The NC Supreme Court is hearing two Duke Energy rate cases Monday beginning at 9:30 am. NC WARN and Attorney General Roy Cooper appealed the Utilities Commission’s order in both cases granting the rate increases.
The Courtroom is on the third floor of the Justice Building.
2 East Morgan Street, Raleigh, NC 27601
The first case is from 2011. The Supreme Court agreed with the AG and sent the case back to the Utilities Commission, stating that the Commission had not adequately considered how Duke’s guaranteed profit would impact customers. The Commission thumbed its regulatory nose at the Court with an order similar to their original position, which NC WARN and the AG then appealed.
The second case is from 2013. The AG is again arguing that the Commission cannot grant Duke guaranteed profits without assessing how customers will be impacted. NC WARN supports that argument and adds another: that Duke’s rate-making method rigs electricity rates against homes and small businesses in order to attract no-jobs data centers into the state with dirt-cheap rates.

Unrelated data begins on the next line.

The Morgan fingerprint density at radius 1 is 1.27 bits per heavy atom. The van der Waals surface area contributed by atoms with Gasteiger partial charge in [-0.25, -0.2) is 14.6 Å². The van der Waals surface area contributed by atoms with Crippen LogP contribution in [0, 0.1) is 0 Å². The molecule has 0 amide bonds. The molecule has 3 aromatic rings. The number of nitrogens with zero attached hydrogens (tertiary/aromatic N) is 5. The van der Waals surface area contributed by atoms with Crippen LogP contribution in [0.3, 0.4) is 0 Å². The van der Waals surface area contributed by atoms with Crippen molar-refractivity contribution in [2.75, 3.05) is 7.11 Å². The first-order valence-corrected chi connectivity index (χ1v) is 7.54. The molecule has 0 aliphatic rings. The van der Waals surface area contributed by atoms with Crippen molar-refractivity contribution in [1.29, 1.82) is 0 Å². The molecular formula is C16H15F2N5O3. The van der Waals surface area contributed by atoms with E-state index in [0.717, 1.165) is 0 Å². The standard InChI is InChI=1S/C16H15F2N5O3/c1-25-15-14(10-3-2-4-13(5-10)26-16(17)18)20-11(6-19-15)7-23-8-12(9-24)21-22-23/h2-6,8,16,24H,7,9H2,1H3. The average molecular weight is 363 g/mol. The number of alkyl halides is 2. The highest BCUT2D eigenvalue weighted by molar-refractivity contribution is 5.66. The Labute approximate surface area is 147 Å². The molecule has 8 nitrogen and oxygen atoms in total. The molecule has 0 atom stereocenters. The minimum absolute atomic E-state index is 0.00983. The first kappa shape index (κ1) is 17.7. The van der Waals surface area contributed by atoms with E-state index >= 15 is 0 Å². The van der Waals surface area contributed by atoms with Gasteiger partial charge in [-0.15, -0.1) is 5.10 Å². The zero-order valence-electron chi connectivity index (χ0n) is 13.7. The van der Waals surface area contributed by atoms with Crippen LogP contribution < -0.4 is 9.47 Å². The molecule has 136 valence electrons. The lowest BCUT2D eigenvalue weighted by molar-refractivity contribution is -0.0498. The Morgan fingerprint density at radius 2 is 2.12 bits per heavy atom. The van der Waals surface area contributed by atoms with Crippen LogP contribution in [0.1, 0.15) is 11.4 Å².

Residential customers use large of amounts of electricity during the summer peak, but high-load industrial and data center customers need large power plants around the clock. In the 2013 case, most of the rate increase was to pay for several new power plants that serve primarily ‘round-the-clock needs. But small customers had to pay for the largest portion of them because Duke’s rate-making method allocates costs based on the single hottest hour of the year – when the small customers are running their air conditioners full-bore.
NC WARN and Greenpeace demonstrated to the Commission how this is discriminatory, but the Commission never even addressed it.
NC WARN is asking for the Court to reverse the Commission’s order, or at least send it back to the Commission and require them to address why residential and small business ratepayers should pay most of the costs of round-the-clock power plants.
See a graphic depiction of Duke’s rate-rigging scheme here.